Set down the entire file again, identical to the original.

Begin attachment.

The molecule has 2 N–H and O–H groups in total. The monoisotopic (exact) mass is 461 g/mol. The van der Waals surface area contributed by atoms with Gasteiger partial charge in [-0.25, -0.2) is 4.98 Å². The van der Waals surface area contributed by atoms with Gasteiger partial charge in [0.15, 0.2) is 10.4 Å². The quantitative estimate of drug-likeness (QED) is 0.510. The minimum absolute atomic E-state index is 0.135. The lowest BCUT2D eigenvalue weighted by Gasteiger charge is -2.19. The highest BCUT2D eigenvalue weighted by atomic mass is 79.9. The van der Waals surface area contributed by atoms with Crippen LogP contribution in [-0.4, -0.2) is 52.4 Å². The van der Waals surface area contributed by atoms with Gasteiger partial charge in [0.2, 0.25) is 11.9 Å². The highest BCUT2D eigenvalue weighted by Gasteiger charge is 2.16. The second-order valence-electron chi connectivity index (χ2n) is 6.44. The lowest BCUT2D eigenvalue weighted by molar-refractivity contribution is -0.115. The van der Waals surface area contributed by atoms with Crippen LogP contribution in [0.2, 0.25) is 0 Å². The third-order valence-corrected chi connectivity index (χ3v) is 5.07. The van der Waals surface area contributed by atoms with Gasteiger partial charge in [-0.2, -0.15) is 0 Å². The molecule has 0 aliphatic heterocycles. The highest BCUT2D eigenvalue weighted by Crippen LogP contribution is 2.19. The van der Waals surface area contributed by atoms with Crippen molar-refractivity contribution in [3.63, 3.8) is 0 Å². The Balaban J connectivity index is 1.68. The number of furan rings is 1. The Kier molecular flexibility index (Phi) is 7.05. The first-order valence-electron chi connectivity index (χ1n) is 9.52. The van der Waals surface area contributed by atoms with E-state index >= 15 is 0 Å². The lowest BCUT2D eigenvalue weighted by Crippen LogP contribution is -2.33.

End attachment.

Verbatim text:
The molecule has 2 N–H and O–H groups in total. The monoisotopic (exact) mass is 461 g/mol. The van der Waals surface area contributed by atoms with Gasteiger partial charge in [-0.25, -0.2) is 4.98 Å². The van der Waals surface area contributed by atoms with Gasteiger partial charge in [0.15, 0.2) is 10.4 Å². The quantitative estimate of drug-likeness (QED) is 0.510. The minimum absolute atomic E-state index is 0.135. The lowest BCUT2D eigenvalue weighted by Gasteiger charge is -2.19. The highest BCUT2D eigenvalue weighted by atomic mass is 79.9. The van der Waals surface area contributed by atoms with Crippen LogP contribution in [-0.4, -0.2) is 52.4 Å². The van der Waals surface area contributed by atoms with Gasteiger partial charge in [0.2, 0.25) is 11.9 Å². The highest BCUT2D eigenvalue weighted by Gasteiger charge is 2.16. The second-order valence-electron chi connectivity index (χ2n) is 6.44. The lowest BCUT2D eigenvalue weighted by molar-refractivity contribution is -0.115. The van der Waals surface area contributed by atoms with Crippen LogP contribution in [0.2, 0.25) is 0 Å². The third-order valence-corrected chi connectivity index (χ3v) is 5.07. The van der Waals surface area contributed by atoms with Gasteiger partial charge in [-0.2, -0.15) is 0 Å². The molecule has 0 aliphatic heterocycles. The highest BCUT2D eigenvalue weighted by Crippen LogP contribution is 2.19. The van der Waals surface area contributed by atoms with Crippen molar-refractivity contribution in [3.63, 3.8) is 0 Å². The Balaban J connectivity index is 1.68. The number of furan rings is 1. The Kier molecular flexibility index (Phi) is 7.05. The first-order valence-electron chi connectivity index (χ1n) is 9.52. The van der Waals surface area contributed by atoms with E-state index >= 15 is 0 Å². The lowest BCUT2D eigenvalue weighted by Crippen LogP contribution is -2.33.